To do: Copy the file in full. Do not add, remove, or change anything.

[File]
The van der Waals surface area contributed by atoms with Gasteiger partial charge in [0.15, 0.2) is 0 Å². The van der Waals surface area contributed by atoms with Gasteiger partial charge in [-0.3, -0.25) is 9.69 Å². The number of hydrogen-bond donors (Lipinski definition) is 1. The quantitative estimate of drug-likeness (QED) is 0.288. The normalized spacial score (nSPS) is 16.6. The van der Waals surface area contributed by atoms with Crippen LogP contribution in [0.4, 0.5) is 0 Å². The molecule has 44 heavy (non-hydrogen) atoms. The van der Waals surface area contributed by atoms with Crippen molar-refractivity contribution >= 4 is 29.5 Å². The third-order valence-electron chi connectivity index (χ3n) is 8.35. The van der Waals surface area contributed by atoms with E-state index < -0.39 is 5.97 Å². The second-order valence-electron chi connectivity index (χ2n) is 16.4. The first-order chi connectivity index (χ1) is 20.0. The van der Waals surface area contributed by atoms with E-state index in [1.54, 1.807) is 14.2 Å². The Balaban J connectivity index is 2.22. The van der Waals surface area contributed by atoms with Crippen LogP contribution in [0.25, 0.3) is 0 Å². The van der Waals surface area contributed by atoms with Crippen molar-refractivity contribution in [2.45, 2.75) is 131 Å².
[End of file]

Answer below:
The van der Waals surface area contributed by atoms with Gasteiger partial charge in [0.15, 0.2) is 0 Å². The van der Waals surface area contributed by atoms with Gasteiger partial charge in [-0.3, -0.25) is 9.69 Å². The number of hydrogen-bond donors (Lipinski definition) is 1. The quantitative estimate of drug-likeness (QED) is 0.288. The normalized spacial score (nSPS) is 16.6. The van der Waals surface area contributed by atoms with Crippen LogP contribution in [0.4, 0.5) is 0 Å². The molecule has 44 heavy (non-hydrogen) atoms. The van der Waals surface area contributed by atoms with Crippen molar-refractivity contribution >= 4 is 29.5 Å². The third-order valence-electron chi connectivity index (χ3n) is 8.35. The van der Waals surface area contributed by atoms with E-state index < -0.39 is 5.97 Å². The second-order valence-electron chi connectivity index (χ2n) is 16.4. The first-order chi connectivity index (χ1) is 20.0. The van der Waals surface area contributed by atoms with E-state index in [1.54, 1.807) is 14.2 Å². The Balaban J connectivity index is 2.22. The van der Waals surface area contributed by atoms with Crippen LogP contribution in [0.25, 0.3) is 0 Å². The van der Waals surface area contributed by atoms with Crippen molar-refractivity contribution in [2.45, 2.75) is 131 Å².